I think Greg Koukl makes some really good points here. One thing is that we, as Christians, shouldn’t bear some unnecessary burden of proof when the premise of the question is flawed to begin with. You end up just chasing your tail. Their really is no reason why you shouldn’t go to Christian sources for the definitive answer on what early Christians actually believed about the deity of Christ. That requirement is just made up and forced into the argument. It’s like asking George Bush what Barack Obama believes. Why not just ask him?
Man, if you are a freedom loving American these days you just have to shake your head and stare sometimes. Some days it just feels like it’s coming at you from all sides. But, you know, there’s just something really odd about some of the things going on right now. It’s not just the whole, racing down the road to socialism, thing. There has apparently been a little slight of hand going on at the top of the political playing field, and it seems that not a lot of people are noticing it. I’m talking about this article on the district 20 race going on in New York right now between Jim Tedisco and Scott Murphy. The article explores an issue that I’ve only heard Rush mention before – how the Democrats have now become the big money party and the Republicans have morphed into fighting for the little guy.
The stereotypes we’ve grown up with in American politics just aren’t playing by the rules any more. We all grew up knowing that the Democrat party was fighting for the little guy, and the Republicans were the party of big money and big business. Republicans always outpaced Democrats in campaign donations because of their corporate, big business donors. And usually by a large margin. Things are oh so different now. Obama obliterated McCain in campaign money. And don’t fake yourself into believing it was all coming from small $20 little guy contributions. No, it was coming from Wall Street, Labour Unions, Energy, Foreign, etc. You name it, he got it. I already mentioned before how the top two recipients in congress of Wall Street donations are both Democrats.
And this is on display nowhere better than in the New York D20 race:
The special election in New York Congressional District 20 has emphasized a strange political irony.
The Democrats, who for decades have run a class warfare strategy of attacking Republican Wall Street fat cats, have nominated the very personification of what they have been saying is the worst America has to offer.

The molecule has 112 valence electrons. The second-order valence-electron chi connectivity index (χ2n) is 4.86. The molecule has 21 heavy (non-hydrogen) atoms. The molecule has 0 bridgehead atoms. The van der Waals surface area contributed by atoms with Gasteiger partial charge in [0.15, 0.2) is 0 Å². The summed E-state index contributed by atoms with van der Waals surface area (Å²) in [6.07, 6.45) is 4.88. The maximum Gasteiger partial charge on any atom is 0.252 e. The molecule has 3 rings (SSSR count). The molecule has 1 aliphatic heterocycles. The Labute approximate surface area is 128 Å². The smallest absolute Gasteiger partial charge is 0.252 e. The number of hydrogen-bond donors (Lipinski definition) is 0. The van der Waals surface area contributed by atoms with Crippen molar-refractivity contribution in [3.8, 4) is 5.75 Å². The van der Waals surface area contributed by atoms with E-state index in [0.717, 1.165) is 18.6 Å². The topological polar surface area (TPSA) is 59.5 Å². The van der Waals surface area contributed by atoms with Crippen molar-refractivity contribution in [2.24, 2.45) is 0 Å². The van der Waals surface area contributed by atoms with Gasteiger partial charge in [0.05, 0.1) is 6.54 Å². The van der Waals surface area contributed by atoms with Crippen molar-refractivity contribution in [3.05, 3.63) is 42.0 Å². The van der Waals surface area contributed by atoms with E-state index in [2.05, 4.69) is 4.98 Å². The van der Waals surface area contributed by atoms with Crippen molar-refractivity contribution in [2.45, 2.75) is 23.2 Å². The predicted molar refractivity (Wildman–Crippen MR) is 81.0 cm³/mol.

Scott Murphy(D) is a wealthy Wall Street mortgage banker who paid himself and his executives big bonuses, and he has outsourced jobs to India and lived a life of wealth and privilege.
By contrast, his opponent, Jim Tedisco(R), is a former school teacher and a Republican.
This really was inevitable though. Politics, as it is today, requires money. And you can’t get lots of money by appealing to the little guy. What you have to do is say the right things, then blackmail the right fat cats. This is exactly what the Democrats have constructed. A party that promises Joe the coal miner that they want to take care of all his needs, then go in the back room and blackmail his boss by threatening him with Cap and Trade. Joe probably loses his job in that deal, but he thinks his boss is evil and the Democrats still love him. Of course, it’s a willing media that makes this all possible to cover up, but eventually the truth will find it’s way out into the light of day. You can’t live a split personality forever. In the mean time we’ll just have to live in the twilight zone.
While I was figuring out how to boot SpinRite over PXE, it never actually dawned on me to just Google for “spinrite pxe”. But, I happened to use it on a laptop this morning and it crossed my mind to do so. Turns out that another guy had done it already back in 2007! Man, don’t you just love wasting your time re-inventing the wheel. Oh well. Looks like he used the exact same approach I did, except he took the SpinRite boot image straight from SpinRite itself. I built my own FreeDos image instead, because I found that using the one that Steve generates would frequently cause graphics mode issues when it displays the srsplash.sys file. When exiting SpinRite it would just dump you to a white screen in some wierd VESA mode. Also the custom boot image will auto-reboot after exiting SpinRite.
On a side note, this also shows how easy it is in the IT field to inadvertently duplicate someone’s work and never even know it. This is especially true with software development. Copyrights should be for products, not processes. The classic example: Carmack’s Reverse.
Wow! I can only assume that Gordon Brown had to call this guy before he left work for the day to ask if he could please have his manhood back. I would pay good money to see Ron Paul do this in the House. The Brittish have guts when they need them. That’s for sure. Wish the same could be said for us.
I saw this article linked on Drudge over the weekend and couldn’t help remembering back to the story earlier in the year about government seizure of private retirement accounts. I think everyone eventually let the story fade, but it’s the first thing I though of when I saw this. The thrust of the article – and it was all over the news – is how the administration is lobbying Congress to grant Treasury Secretary Geithner broad powers to sieze non-bank financial companies. Here’s the money quote: